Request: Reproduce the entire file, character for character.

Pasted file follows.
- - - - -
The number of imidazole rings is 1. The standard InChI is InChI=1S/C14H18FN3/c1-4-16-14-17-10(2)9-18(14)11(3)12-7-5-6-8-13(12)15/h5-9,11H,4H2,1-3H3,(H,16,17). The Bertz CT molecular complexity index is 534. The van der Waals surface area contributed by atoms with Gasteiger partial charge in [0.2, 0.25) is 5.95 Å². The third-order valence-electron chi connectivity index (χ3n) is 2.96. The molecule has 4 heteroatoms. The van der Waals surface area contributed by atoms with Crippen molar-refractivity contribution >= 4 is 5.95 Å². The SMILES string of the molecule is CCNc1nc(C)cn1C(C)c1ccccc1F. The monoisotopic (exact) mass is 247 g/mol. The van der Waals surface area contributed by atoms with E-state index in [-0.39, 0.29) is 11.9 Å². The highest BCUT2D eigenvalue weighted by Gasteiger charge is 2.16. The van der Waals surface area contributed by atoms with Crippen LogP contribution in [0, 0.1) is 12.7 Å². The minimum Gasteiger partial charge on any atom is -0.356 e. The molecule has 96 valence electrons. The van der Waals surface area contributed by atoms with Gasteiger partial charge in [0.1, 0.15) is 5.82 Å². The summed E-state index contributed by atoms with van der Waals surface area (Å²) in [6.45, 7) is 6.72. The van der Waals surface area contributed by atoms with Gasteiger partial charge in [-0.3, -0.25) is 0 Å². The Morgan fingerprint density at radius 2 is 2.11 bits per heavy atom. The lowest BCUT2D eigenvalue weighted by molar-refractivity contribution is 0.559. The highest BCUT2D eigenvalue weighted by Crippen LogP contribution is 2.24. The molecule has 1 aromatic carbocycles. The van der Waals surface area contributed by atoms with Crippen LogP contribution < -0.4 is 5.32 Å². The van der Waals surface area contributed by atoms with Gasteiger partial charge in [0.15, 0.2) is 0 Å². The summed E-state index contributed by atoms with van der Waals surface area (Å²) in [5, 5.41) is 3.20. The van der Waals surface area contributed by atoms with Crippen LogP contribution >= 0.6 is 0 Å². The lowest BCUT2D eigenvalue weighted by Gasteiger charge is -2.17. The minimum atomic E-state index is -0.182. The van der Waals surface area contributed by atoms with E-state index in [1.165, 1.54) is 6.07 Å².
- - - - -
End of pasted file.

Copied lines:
The number of imidazole rings is 1. The standard InChI is InChI=1S/C14H18FN3/c1-4-16-14-17-10(2)9-18(14)11(3)12-7-5-6-8-13(12)15/h5-9,11H,4H2,1-3H3,(H,16,17). The Bertz CT molecular complexity index is 534. The van der Waals surface area contributed by atoms with Gasteiger partial charge in [0.2, 0.25) is 5.95 Å². The third-order valence-electron chi connectivity index (χ3n) is 2.96. The molecule has 4 heteroatoms. The van der Waals surface area contributed by atoms with Crippen molar-refractivity contribution >= 4 is 5.95 Å². The SMILES string of the molecule is CCNc1nc(C)cn1C(C)c1ccccc1F. The monoisotopic (exact) mass is 247 g/mol. The van der Waals surface area contributed by atoms with E-state index in [-0.39, 0.29) is 11.9 Å². The highest BCUT2D eigenvalue weighted by Gasteiger charge is 2.16. The van der Waals surface area contributed by atoms with Crippen LogP contribution in [0, 0.1) is 12.7 Å². The minimum Gasteiger partial charge on any atom is -0.356 e. The molecule has 96 valence electrons. The van der Waals surface area contributed by atoms with Gasteiger partial charge in [0.1, 0.15) is 5.82 Å². The summed E-state index contributed by atoms with van der Waals surface area (Å²) in [6.45, 7) is 6.72. The van der Waals surface area contributed by atoms with Gasteiger partial charge in [-0.3, -0.25) is 0 Å². The Morgan fingerprint density at radius 2 is 2.11 bits per heavy atom. The lowest BCUT2D eigenvalue weighted by molar-refractivity contribution is 0.559. The highest BCUT2D eigenvalue weighted by Crippen LogP contribution is 2.24. The molecule has 1 aromatic carbocycles. The van der Waals surface area contributed by atoms with Crippen LogP contribution < -0.4 is 5.32 Å². The van der Waals surface area contributed by atoms with Gasteiger partial charge in [0.15, 0.2) is 0 Å². The summed E-state index contributed by atoms with van der Waals surface area (Å²) in [5, 5.41) is 3.20. The van der Waals surface area contributed by atoms with Crippen LogP contribution >= 0.6 is 0 Å². The lowest BCUT2D eigenvalue weighted by Gasteiger charge is -2.17. The minimum atomic E-state index is -0.182. The van der Waals surface area contributed by atoms with E-state index in [1.165, 1.54) is 6.07 Å².